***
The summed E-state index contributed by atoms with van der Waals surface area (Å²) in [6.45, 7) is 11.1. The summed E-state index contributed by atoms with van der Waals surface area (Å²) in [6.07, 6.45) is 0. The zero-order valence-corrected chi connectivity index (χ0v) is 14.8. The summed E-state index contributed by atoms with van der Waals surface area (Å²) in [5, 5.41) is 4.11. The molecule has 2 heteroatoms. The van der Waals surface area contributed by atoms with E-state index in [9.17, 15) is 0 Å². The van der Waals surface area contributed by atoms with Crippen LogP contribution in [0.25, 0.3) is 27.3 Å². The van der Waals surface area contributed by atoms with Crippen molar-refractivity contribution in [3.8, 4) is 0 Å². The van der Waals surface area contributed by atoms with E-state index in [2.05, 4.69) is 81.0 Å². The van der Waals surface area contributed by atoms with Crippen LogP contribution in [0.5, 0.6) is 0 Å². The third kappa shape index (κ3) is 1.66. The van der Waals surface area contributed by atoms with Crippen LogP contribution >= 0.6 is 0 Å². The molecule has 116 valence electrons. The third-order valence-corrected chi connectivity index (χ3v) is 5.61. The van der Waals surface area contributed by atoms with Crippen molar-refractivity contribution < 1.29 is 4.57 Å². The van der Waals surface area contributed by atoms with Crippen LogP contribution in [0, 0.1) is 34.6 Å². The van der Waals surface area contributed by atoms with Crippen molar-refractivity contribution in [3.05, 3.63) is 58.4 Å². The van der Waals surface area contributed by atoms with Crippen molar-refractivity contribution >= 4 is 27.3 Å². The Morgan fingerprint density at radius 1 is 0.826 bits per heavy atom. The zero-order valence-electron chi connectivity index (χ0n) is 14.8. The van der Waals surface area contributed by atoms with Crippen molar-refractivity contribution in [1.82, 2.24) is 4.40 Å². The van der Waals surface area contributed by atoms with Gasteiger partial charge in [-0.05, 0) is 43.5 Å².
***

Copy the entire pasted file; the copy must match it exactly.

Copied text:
The summed E-state index contributed by atoms with van der Waals surface area (Å²) in [6.45, 7) is 11.1. The summed E-state index contributed by atoms with van der Waals surface area (Å²) in [6.07, 6.45) is 0. The zero-order valence-corrected chi connectivity index (χ0v) is 14.8. The summed E-state index contributed by atoms with van der Waals surface area (Å²) in [5, 5.41) is 4.11. The molecule has 2 heteroatoms. The van der Waals surface area contributed by atoms with E-state index in [9.17, 15) is 0 Å². The van der Waals surface area contributed by atoms with Crippen LogP contribution in [0.25, 0.3) is 27.3 Å². The van der Waals surface area contributed by atoms with Crippen molar-refractivity contribution in [3.8, 4) is 0 Å². The van der Waals surface area contributed by atoms with E-state index in [2.05, 4.69) is 81.0 Å². The van der Waals surface area contributed by atoms with Crippen LogP contribution in [0.5, 0.6) is 0 Å². The third kappa shape index (κ3) is 1.66. The van der Waals surface area contributed by atoms with Crippen LogP contribution >= 0.6 is 0 Å². The molecule has 116 valence electrons. The third-order valence-corrected chi connectivity index (χ3v) is 5.61. The van der Waals surface area contributed by atoms with Crippen molar-refractivity contribution < 1.29 is 4.57 Å². The van der Waals surface area contributed by atoms with Crippen LogP contribution in [0, 0.1) is 34.6 Å². The van der Waals surface area contributed by atoms with Crippen molar-refractivity contribution in [3.05, 3.63) is 58.4 Å². The van der Waals surface area contributed by atoms with Crippen molar-refractivity contribution >= 4 is 27.3 Å². The Morgan fingerprint density at radius 1 is 0.826 bits per heavy atom. The zero-order valence-electron chi connectivity index (χ0n) is 14.8. The van der Waals surface area contributed by atoms with Crippen molar-refractivity contribution in [1.82, 2.24) is 4.40 Å². The van der Waals surface area contributed by atoms with Gasteiger partial charge in [-0.05, 0) is 43.5 Å².